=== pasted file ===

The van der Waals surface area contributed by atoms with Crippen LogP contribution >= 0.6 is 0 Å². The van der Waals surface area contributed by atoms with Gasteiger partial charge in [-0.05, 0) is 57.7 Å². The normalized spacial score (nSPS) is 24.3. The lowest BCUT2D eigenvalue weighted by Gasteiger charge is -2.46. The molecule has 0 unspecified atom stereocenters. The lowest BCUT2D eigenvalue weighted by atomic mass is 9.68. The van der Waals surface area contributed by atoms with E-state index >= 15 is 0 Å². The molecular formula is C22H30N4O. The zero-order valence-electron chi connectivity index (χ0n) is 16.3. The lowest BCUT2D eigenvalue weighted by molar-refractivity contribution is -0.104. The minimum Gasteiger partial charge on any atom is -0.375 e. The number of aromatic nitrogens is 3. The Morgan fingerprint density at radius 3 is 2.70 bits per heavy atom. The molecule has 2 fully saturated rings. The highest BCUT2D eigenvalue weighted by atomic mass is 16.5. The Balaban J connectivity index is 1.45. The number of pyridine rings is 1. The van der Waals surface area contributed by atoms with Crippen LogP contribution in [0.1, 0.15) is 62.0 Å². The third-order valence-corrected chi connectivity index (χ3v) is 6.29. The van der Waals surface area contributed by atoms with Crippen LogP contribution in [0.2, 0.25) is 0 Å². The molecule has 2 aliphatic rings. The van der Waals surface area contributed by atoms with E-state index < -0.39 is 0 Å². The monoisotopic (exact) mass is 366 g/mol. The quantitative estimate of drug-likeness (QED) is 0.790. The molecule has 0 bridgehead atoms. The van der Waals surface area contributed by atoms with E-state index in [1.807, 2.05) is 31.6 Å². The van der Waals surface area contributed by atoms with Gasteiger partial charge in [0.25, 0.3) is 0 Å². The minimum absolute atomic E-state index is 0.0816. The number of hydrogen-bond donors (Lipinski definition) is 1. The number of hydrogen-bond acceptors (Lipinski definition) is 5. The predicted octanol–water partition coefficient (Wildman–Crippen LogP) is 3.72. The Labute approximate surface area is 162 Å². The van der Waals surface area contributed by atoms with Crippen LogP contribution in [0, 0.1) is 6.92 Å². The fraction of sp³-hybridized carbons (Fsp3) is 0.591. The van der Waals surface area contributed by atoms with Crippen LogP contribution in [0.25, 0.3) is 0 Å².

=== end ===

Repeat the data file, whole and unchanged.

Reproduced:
The van der Waals surface area contributed by atoms with Crippen LogP contribution >= 0.6 is 0 Å². The van der Waals surface area contributed by atoms with Gasteiger partial charge in [-0.05, 0) is 57.7 Å². The normalized spacial score (nSPS) is 24.3. The lowest BCUT2D eigenvalue weighted by Gasteiger charge is -2.46. The molecule has 0 unspecified atom stereocenters. The lowest BCUT2D eigenvalue weighted by atomic mass is 9.68. The van der Waals surface area contributed by atoms with E-state index >= 15 is 0 Å². The molecular formula is C22H30N4O. The zero-order valence-electron chi connectivity index (χ0n) is 16.3. The lowest BCUT2D eigenvalue weighted by molar-refractivity contribution is -0.104. The minimum Gasteiger partial charge on any atom is -0.375 e. The number of aromatic nitrogens is 3. The Morgan fingerprint density at radius 3 is 2.70 bits per heavy atom. The molecule has 2 fully saturated rings. The highest BCUT2D eigenvalue weighted by atomic mass is 16.5. The Balaban J connectivity index is 1.45. The number of pyridine rings is 1. The van der Waals surface area contributed by atoms with Crippen LogP contribution in [0.1, 0.15) is 62.0 Å². The third-order valence-corrected chi connectivity index (χ3v) is 6.29. The van der Waals surface area contributed by atoms with Crippen LogP contribution in [0.2, 0.25) is 0 Å². The molecule has 2 aliphatic rings. The van der Waals surface area contributed by atoms with E-state index < -0.39 is 0 Å². The monoisotopic (exact) mass is 366 g/mol. The quantitative estimate of drug-likeness (QED) is 0.790. The molecule has 0 bridgehead atoms. The van der Waals surface area contributed by atoms with E-state index in [1.807, 2.05) is 31.6 Å². The van der Waals surface area contributed by atoms with Gasteiger partial charge in [0.25, 0.3) is 0 Å². The minimum absolute atomic E-state index is 0.0816. The number of hydrogen-bond donors (Lipinski definition) is 1. The number of hydrogen-bond acceptors (Lipinski definition) is 5. The predicted octanol–water partition coefficient (Wildman–Crippen LogP) is 3.72. The Labute approximate surface area is 162 Å². The van der Waals surface area contributed by atoms with Crippen LogP contribution in [0, 0.1) is 6.92 Å². The fraction of sp³-hybridized carbons (Fsp3) is 0.591. The van der Waals surface area contributed by atoms with Crippen LogP contribution in [0.25, 0.3) is 0 Å².